DAVA SOBEL is an award-winning writer and former New York Time science
reporter who has contributed articles to Audubon, Discover, Life, and
The New Yorker. She has also been a contributing editor to Harvard
Magazine, writing about scientific research and the history of science.
Ms. Sobel has maintained an interest in Galileo since childhood and her
latest book, Galileo's Daughter, fulfills her ambition to plumb the
renaissance scientist's life and times, and to reveal his relationship
with his daughter, Suor Maria Celeste, a Poor Clare nun. In researching
this book, she traveled to Italy four times and translated original
documents, including more than 120 letter from Suor Maria Celeste to her
famed father. Galileo's Daughter won a 1999 Christopher Award and the
1999 Los Angeles Times Book Prize in Science and Technology.
|Photo by Jerry Bauer
Ms. Sobel's book, Longitude, became an international bestseller and has
been translated into more than twenty foreign languages. Longitude has
won several awards, including the "Harold D. Vursell Memorial Award"
from the American Academy of Arts and Letters, "Book of the Year" in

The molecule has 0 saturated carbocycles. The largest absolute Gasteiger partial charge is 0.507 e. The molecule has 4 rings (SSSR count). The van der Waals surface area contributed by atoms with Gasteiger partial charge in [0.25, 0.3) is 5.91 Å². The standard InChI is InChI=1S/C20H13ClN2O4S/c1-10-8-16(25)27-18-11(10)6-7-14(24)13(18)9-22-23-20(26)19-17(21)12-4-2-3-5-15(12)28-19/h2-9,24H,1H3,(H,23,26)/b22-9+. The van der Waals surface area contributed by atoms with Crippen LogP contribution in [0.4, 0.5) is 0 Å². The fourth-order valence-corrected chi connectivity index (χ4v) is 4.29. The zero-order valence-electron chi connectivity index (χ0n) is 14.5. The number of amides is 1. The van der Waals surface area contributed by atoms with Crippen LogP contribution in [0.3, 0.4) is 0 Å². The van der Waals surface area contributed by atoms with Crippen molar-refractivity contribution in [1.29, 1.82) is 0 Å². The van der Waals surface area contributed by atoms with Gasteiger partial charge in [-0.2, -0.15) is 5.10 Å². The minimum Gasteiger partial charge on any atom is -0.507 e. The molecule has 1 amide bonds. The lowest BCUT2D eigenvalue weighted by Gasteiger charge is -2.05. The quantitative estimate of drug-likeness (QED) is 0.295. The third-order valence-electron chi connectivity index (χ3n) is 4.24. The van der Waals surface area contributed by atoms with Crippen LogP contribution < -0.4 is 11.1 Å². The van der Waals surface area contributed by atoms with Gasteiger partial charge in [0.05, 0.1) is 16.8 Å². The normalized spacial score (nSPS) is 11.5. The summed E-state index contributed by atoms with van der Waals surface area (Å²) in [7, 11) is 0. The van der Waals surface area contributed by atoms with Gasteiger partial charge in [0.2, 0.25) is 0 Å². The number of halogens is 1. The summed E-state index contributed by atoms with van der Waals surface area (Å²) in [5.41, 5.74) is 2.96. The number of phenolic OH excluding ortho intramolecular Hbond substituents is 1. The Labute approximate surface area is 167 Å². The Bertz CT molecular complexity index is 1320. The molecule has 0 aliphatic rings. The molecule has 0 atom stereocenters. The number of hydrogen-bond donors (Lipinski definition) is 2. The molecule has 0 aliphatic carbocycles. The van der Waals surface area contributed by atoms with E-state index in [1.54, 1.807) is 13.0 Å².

England, "Le Prix Faubert du Coton" in France, and "Il Premio del Mar
Circeo" in Italy. In recognition of Longitude, Ms. Sobel was made a
fellow of the American Geographical Society. The PBS program NOVA
produced "Lost At Sea--The Search for Longitude," a television
documentary adaptation of Longitude, which aired in the fall of 1998,
and NOVA is currently developing a television documentary of Galileo's
Daughter. This summer the A & E Network will broadcast a four-hour
miniseries dramatization of Longitude produced by Granada Films.
Sobel has appeared on numerous radio and television programs, including
NPR's "All Things Considered," "Fresh Air," and "The Connection" with
Christopher Lydon, as well as C-SPAN's "Booknotes," "The Today Show,"
and "ABC World News Tonight." She lives in East Hampton, New York.